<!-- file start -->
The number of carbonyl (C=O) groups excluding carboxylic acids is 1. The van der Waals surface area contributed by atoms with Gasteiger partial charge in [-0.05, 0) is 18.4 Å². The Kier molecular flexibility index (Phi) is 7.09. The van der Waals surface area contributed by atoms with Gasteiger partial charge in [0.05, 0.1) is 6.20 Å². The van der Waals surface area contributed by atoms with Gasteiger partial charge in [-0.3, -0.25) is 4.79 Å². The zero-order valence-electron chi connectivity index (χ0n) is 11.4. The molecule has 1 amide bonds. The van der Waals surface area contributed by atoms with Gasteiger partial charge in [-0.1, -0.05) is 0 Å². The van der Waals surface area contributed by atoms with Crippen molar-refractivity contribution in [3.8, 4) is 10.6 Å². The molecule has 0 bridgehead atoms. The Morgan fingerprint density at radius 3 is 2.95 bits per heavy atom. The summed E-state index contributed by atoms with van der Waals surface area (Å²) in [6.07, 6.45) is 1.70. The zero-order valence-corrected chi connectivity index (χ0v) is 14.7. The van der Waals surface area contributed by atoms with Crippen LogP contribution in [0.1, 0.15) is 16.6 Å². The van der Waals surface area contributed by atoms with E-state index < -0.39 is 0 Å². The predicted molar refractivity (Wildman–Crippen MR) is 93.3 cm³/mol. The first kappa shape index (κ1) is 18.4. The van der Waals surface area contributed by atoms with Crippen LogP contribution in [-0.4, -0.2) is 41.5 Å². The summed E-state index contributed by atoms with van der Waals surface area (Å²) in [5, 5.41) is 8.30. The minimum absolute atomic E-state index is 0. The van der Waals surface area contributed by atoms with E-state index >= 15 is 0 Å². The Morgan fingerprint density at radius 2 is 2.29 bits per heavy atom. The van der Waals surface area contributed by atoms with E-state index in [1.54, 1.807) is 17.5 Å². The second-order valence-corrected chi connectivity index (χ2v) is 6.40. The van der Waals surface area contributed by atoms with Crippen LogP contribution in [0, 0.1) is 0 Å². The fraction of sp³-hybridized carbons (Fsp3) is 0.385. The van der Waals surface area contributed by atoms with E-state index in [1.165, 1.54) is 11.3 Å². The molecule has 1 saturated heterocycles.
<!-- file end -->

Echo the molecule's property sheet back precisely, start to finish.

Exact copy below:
The number of carbonyl (C=O) groups excluding carboxylic acids is 1. The van der Waals surface area contributed by atoms with Gasteiger partial charge in [-0.05, 0) is 18.4 Å². The Kier molecular flexibility index (Phi) is 7.09. The van der Waals surface area contributed by atoms with Gasteiger partial charge in [0.05, 0.1) is 6.20 Å². The van der Waals surface area contributed by atoms with Gasteiger partial charge in [-0.3, -0.25) is 4.79 Å². The zero-order valence-electron chi connectivity index (χ0n) is 11.4. The molecule has 1 amide bonds. The van der Waals surface area contributed by atoms with Gasteiger partial charge in [-0.1, -0.05) is 0 Å². The van der Waals surface area contributed by atoms with Crippen molar-refractivity contribution in [3.8, 4) is 10.6 Å². The molecule has 0 bridgehead atoms. The Morgan fingerprint density at radius 3 is 2.95 bits per heavy atom. The summed E-state index contributed by atoms with van der Waals surface area (Å²) in [6.07, 6.45) is 1.70. The zero-order valence-corrected chi connectivity index (χ0v) is 14.7. The van der Waals surface area contributed by atoms with Crippen LogP contribution in [0.1, 0.15) is 16.6 Å². The van der Waals surface area contributed by atoms with E-state index < -0.39 is 0 Å². The predicted molar refractivity (Wildman–Crippen MR) is 93.3 cm³/mol. The first kappa shape index (κ1) is 18.4. The van der Waals surface area contributed by atoms with Crippen LogP contribution in [-0.4, -0.2) is 41.5 Å². The summed E-state index contributed by atoms with van der Waals surface area (Å²) in [5, 5.41) is 8.30. The minimum absolute atomic E-state index is 0. The van der Waals surface area contributed by atoms with E-state index >= 15 is 0 Å². The Morgan fingerprint density at radius 2 is 2.29 bits per heavy atom. The van der Waals surface area contributed by atoms with E-state index in [1.54, 1.807) is 17.5 Å². The second-order valence-corrected chi connectivity index (χ2v) is 6.40. The van der Waals surface area contributed by atoms with Crippen LogP contribution in [0, 0.1) is 0 Å². The fraction of sp³-hybridized carbons (Fsp3) is 0.385. The van der Waals surface area contributed by atoms with E-state index in [1.165, 1.54) is 11.3 Å². The molecule has 1 saturated heterocycles.